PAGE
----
Hypothetical example of the day: A client has a successful consulting business that's been growing slowly but steadily. She's well-respected in the field and has carved out a solid niche.
Her top-line revenue is about $2 million annually, After all is said and done, she's taking home about $350,000 in profit. She's not rich, but she's certainly comfortable.
Still, she's not completely satisfied.
The consultant has a stretch goal of $4 million revenue within three years. She believes that would take her annual profit to about $1 million.
Yet she's held back on expanding her business because she needs to install a management team that would cost about $350,000; she estimates that it would take about a year for that team to pay for itself. The team would handle a lot of day-to-day chores that prevent the consultant from the networking and other tasks that help lead to expansion.
The client manages her business like a household budget -- and prides herself on the "no debt badge of honor" -- but worries that if she forks over the $350,000 for the management team, it will leave her with no salary for a year.
Can she afford to make the management team investment?
If she takes a loan backed by the Small Business Administration (SBA), she certainly can.
Let's say she secures a $350,000 SBA-backed loan with a term length of 10 years and an interest rate of 7 percent. That means she'd be making monthly interest payments of $4,064, or $48,768 per year.
Granted, that latter figure comes off her "take-home pay," but it still leaves her with a "salary" of about $300,000. That's far more than she'll need to avoid the McDonald's Dollar Menu for the year.
And while she'll end up paying $137,656 in interest over the course of the loan, that's literally pocket change if she meets her goal and earns $1 million in profit annually - a tripling of profit. Also remember that if the best-case scenario occurs and she does start clearing $1 million annually, she could pay off the loan more quickly.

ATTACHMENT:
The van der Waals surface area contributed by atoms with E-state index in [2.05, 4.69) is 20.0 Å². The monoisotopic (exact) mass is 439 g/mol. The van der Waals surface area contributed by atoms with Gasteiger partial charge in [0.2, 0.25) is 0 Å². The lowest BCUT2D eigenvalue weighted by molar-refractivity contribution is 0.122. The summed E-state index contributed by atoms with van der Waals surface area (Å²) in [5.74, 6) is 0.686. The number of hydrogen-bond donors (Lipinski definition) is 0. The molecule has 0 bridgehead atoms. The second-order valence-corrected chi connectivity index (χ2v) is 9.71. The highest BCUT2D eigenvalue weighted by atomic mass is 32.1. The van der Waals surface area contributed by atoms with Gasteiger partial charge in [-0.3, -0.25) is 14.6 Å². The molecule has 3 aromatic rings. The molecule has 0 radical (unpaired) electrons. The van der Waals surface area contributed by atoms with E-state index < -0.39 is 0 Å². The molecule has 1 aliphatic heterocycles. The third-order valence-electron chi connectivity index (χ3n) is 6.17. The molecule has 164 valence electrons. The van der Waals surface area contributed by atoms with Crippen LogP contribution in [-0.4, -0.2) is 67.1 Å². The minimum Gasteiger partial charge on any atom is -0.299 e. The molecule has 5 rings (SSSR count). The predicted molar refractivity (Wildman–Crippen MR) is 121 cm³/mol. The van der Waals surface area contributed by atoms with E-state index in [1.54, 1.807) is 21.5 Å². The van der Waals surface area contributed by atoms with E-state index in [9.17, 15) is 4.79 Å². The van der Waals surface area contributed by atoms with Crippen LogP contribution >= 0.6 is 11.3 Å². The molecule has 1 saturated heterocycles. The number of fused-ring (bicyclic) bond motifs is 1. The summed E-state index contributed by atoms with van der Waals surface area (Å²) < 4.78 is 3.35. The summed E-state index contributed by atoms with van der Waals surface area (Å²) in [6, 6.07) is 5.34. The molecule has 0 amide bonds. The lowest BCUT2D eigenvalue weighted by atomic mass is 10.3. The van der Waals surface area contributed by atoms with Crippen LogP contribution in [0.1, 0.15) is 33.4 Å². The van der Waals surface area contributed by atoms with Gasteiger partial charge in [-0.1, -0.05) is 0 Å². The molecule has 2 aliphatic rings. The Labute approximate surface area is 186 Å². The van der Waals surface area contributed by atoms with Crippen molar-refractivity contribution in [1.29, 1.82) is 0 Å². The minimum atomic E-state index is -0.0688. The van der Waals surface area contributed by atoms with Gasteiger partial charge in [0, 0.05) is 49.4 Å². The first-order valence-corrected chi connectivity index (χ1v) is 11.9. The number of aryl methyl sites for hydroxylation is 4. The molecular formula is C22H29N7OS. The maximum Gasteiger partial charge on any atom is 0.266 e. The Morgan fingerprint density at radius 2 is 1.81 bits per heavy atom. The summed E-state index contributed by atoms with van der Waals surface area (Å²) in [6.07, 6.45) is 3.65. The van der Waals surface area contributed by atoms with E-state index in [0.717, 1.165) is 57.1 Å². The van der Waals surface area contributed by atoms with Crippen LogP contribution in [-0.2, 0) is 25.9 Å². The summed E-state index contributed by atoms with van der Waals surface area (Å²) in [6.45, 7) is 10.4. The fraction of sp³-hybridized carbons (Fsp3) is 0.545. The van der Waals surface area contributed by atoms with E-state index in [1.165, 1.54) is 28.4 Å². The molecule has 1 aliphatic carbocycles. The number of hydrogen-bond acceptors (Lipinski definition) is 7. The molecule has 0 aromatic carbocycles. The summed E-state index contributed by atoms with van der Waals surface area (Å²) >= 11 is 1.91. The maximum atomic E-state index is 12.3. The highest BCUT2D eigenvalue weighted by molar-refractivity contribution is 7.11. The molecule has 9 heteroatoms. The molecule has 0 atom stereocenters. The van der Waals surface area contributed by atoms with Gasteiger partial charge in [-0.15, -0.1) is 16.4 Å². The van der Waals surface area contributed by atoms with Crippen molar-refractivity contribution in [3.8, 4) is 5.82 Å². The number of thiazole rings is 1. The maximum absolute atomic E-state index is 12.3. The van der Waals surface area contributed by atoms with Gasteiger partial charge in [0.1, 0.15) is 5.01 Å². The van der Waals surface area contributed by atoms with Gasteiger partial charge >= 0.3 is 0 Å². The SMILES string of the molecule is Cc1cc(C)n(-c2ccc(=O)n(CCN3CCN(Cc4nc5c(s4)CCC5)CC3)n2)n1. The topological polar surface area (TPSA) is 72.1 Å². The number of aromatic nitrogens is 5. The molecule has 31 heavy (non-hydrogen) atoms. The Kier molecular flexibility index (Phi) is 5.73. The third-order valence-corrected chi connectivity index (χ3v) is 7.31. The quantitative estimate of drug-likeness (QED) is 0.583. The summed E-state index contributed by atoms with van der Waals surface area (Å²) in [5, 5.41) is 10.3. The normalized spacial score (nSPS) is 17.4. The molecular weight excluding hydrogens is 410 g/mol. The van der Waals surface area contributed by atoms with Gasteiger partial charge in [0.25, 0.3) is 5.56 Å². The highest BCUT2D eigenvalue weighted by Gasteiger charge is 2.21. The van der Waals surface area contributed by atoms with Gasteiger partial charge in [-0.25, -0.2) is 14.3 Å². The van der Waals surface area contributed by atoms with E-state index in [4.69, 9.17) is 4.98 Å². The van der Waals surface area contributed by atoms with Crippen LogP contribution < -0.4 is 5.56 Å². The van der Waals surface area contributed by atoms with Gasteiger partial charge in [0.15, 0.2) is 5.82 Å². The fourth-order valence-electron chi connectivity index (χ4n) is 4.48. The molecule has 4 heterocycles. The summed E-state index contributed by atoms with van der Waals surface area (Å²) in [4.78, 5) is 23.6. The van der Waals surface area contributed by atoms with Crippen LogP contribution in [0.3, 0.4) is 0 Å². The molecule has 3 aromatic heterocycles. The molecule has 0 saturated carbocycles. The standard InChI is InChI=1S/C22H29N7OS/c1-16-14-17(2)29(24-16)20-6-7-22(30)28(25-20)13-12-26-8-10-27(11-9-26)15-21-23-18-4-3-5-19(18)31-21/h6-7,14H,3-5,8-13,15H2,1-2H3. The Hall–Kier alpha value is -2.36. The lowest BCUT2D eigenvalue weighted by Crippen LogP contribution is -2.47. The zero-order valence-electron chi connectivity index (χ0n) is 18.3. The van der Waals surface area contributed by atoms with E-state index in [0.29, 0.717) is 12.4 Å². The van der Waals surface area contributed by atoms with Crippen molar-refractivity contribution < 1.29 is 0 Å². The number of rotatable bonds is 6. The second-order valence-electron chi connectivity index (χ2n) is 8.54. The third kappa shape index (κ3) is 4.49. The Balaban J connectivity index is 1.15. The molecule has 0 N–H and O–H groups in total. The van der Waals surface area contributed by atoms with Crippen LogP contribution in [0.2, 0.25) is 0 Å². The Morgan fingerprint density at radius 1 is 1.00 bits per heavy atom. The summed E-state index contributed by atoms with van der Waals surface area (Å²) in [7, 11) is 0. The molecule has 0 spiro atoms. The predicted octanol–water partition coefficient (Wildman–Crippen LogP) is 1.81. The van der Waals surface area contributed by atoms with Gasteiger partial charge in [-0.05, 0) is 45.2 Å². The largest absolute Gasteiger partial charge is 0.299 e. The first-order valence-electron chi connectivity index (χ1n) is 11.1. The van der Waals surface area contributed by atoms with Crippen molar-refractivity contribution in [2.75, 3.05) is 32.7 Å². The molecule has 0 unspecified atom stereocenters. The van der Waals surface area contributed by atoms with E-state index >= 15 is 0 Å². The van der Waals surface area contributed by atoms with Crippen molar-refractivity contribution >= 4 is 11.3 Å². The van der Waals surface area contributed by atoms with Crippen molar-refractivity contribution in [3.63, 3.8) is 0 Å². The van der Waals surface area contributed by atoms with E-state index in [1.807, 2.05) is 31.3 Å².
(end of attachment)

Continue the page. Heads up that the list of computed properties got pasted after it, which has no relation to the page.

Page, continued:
As for the worst-case scenario - where the management team bombs and revenue remains unchanged. - the debt service is just $49,000 a year.
We've talked about best-case and worst-case scenarios, so remember that your experience will likely be somewhere in the middle, which makes the loan still more than worthwhile. And that's how you should evaluate whether the loan is right for you.
A note: Non-SBA lenders may be able to offer you loans that also would work, but SBA loans tend to have the best combination of rates and repayment terms.
In a world where federal, state and local government programs are routinely criticized, the SBA bucks that trend and does a tremendous job helping small business. You can make a strong argument that the SBA is underused and should be expanded.
Before we conclude, let's talk about debt.
Lots of clients are scared of debt, but in a sense, debt makes the world go around. Think about it: Could you afford your house and maybe your car if you couldn't make monthly payments?
It's no different when it comes to your business, especially if you are confident in your prospects going forward.
Yes, there is risk involved, but you can't make money if you don't spend money.
Sure, too much debt can be crippling -- and a lot of companies (not to mention individuals) find themselves hopelessly mired in repayments. But as noted earlier, the client here is proud that she has no debt, so she should be able to easily handle $4,000 monthly payments.